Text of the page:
Elsevier, 2017
Keywords
Sustainability, Framework for Strategic Sustainable Development, FSSD, Traffic, Transport, Strategic planning
National Category
Other Natural Sciences
Identifiers
urn:nbn:se:bth-11713 (URN)10.1016/j.jclepro.2016.02.054 (DOI)000388775100006 ()
Available from: 2016-03-14 Created: 2016-03-14 Last updated: 2018-09-05Bibliographically approved
Borén, S., Nurhadi, L., Ny, H., Robèrt, K.-H., Broman, G. & Trygg, L. (2017). A strategic approach to sustainable transport system development - Part 2: the case of a vision for electric vehicle systems in Southeast Sweden. Journal of Cleaner Production, 140(Part 1), 62-71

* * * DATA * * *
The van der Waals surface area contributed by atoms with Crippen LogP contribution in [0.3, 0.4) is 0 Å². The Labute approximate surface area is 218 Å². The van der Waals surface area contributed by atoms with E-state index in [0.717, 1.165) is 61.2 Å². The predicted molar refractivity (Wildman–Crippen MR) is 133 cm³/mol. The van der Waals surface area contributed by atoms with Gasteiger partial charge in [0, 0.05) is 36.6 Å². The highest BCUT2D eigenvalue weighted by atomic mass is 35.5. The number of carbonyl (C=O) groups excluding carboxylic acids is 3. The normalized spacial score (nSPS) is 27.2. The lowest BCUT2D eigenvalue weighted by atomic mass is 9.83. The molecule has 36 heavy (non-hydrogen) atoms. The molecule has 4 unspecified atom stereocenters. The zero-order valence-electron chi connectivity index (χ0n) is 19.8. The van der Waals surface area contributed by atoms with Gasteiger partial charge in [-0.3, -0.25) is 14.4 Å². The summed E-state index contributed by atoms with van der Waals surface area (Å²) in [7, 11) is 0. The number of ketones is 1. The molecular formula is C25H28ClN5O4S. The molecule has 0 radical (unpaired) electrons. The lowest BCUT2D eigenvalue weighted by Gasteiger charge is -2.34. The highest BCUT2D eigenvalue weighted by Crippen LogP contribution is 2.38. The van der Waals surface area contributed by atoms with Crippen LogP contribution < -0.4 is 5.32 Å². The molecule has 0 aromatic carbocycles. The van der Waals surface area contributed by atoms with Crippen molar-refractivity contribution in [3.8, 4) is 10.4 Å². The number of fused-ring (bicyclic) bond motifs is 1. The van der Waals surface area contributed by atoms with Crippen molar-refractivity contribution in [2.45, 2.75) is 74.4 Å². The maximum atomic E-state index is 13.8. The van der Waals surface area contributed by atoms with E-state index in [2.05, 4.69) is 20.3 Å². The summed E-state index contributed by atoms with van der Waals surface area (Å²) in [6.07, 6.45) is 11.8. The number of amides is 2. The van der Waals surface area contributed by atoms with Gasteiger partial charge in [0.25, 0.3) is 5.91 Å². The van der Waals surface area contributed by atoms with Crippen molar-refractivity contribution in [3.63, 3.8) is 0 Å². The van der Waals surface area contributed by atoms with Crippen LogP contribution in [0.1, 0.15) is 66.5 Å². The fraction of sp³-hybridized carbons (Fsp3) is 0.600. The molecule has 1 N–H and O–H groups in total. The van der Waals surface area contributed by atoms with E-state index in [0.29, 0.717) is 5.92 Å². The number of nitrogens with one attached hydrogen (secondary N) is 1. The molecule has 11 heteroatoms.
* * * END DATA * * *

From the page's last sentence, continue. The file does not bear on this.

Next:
Open this publication in new window or tab >>A strategic approach to sustainable transport system development - Part 2: the case of a vision for electric vehicle systems in Southeast Sweden
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2017 (English)In: Journal of Cleaner Production, ISSN 0959-6526, E-ISSN 1879-1786, Vol. 140, no Part 1, p. 62-71Article in journal (Refereed) Published
Abstract [en]